In one article Jowell inadvertently captures Labour's failings while in government, yet somehow comes to the conclusion that to succeed next time the party has to do nothing more than simply come to terms with the scale of their loss while changing the way in which they convey their message to potential voters. It was exactly through the triangulation Jowell and the other Blairites in the party permanently espoused that no one knew any longer what the party truly stood for, with the party's enemies and even one time friends in the media stepping into the breach to provide the labels for them. As Sunder Katwala sets out, everyone over-estimated David Cameron last year. One of the reasons Cameron failed to win an outright majority was down to his similar tendencies, being not right-wing enough for some while not having moved the party forward enough for others. Now with both the Conservatives and Labour moving back towards their traditional positions, it just so happens that the Liberal Democrats, having stolen ground from both parties are now flatlining in the polls. It isn't just down to their performance in the coalition; it's that they can no longer present themselves either as above the fray or through their carefully chosen policies as a realistic, viable alternative.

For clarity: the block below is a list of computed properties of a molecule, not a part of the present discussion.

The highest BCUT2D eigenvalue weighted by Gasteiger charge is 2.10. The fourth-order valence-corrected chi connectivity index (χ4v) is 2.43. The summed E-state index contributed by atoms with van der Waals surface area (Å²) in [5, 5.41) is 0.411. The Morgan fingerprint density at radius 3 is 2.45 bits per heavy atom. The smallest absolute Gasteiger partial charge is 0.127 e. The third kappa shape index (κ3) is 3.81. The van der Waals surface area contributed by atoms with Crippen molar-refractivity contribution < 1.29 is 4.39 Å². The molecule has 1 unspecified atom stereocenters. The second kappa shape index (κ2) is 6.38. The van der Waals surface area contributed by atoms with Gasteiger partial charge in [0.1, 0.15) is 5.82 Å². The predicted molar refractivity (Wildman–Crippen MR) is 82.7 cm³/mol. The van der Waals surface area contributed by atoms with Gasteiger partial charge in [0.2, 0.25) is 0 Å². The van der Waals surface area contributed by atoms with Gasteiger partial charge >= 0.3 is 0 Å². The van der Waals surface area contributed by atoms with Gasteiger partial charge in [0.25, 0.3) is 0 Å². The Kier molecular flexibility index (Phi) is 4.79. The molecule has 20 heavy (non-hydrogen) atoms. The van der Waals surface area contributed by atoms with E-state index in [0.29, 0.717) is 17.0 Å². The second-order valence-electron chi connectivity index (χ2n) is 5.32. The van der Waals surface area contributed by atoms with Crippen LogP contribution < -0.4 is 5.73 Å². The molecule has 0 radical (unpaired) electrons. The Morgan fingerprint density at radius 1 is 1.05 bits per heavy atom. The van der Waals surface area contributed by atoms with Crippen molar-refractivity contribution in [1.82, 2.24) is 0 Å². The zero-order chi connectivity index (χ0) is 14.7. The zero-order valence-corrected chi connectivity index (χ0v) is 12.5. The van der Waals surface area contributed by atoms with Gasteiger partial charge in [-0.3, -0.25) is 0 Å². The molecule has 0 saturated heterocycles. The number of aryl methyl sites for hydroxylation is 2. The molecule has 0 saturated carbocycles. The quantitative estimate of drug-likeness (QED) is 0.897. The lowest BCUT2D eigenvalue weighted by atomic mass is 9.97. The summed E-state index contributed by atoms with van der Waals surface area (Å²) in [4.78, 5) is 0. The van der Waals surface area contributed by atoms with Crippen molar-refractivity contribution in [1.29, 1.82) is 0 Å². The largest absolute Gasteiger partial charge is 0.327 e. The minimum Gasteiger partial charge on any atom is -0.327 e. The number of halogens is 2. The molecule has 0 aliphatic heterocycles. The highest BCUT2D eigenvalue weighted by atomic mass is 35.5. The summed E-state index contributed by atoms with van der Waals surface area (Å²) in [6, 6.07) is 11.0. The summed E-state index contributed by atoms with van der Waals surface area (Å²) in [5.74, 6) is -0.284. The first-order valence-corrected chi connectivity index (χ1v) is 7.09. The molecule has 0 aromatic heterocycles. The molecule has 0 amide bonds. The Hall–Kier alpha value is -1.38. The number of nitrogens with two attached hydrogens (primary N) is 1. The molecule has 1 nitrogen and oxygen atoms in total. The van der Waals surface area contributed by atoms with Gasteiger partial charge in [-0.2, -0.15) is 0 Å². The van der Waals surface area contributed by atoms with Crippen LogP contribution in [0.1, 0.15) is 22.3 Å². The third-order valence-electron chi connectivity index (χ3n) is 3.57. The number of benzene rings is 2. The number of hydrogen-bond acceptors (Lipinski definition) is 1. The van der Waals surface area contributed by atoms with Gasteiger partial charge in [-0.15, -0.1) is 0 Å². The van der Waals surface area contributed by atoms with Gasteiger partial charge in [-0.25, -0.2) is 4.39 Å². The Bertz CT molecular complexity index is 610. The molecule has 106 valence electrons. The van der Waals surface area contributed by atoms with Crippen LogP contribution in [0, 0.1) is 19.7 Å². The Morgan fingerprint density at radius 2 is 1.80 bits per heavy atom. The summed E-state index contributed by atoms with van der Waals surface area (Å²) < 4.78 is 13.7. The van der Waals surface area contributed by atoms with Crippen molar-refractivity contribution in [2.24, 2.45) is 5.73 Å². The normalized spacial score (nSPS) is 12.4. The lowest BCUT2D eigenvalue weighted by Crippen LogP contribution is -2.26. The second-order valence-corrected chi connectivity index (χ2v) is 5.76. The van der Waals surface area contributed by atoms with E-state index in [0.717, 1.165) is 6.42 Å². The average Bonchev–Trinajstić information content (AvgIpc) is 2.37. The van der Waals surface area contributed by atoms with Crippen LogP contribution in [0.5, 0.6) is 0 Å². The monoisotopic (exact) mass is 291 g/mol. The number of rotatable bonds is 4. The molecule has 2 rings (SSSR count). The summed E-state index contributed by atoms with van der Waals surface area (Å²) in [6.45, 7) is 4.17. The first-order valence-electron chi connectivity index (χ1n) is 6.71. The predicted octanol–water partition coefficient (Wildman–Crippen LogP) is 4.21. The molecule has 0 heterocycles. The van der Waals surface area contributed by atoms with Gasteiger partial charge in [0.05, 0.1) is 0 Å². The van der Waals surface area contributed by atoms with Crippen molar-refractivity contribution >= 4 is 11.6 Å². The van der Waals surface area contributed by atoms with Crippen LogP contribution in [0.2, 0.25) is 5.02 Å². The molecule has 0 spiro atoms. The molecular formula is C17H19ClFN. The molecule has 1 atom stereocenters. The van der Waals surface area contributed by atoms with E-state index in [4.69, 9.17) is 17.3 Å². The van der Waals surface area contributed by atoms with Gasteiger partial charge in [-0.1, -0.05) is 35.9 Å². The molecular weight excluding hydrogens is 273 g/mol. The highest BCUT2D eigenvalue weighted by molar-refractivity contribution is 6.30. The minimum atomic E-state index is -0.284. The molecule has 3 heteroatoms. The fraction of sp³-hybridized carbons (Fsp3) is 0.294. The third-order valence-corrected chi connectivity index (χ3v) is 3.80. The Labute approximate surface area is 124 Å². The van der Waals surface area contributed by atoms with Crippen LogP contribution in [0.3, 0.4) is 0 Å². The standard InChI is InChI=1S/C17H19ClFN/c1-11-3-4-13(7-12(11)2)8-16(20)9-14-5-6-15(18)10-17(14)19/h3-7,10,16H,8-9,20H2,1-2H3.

The real danger of the spouting of this nonsense, especially the patronising variety as delivered by Jowell, or Miliband deciding for the public whether they're being treated like idiots when they'll do that themselves is that this is the year when the party has to start deciding whether it's going to continue with the politics of the dead centre or really begin organising opposition to the Tory-led coalition as they've decided to christen it. Treating the voters as if they're stupid when in power is bad enough, but when you do it in opposition it's actively suicidal. Nothing is more likely to breed such contempt than active hypocrisy, such as calling for a no vote in the alternative vote referendum when the system is used to elect their own leader. While few will have read or see Jowell's discovery that we're all middle class now thanks to our supposed shopping, flying and television watching habits, they will note a large section of the party thinks the hoi polloi shouldn't be allowed to have something they do. Everyone's going to miserable enough without opposition politicians adding to the general mood of depression.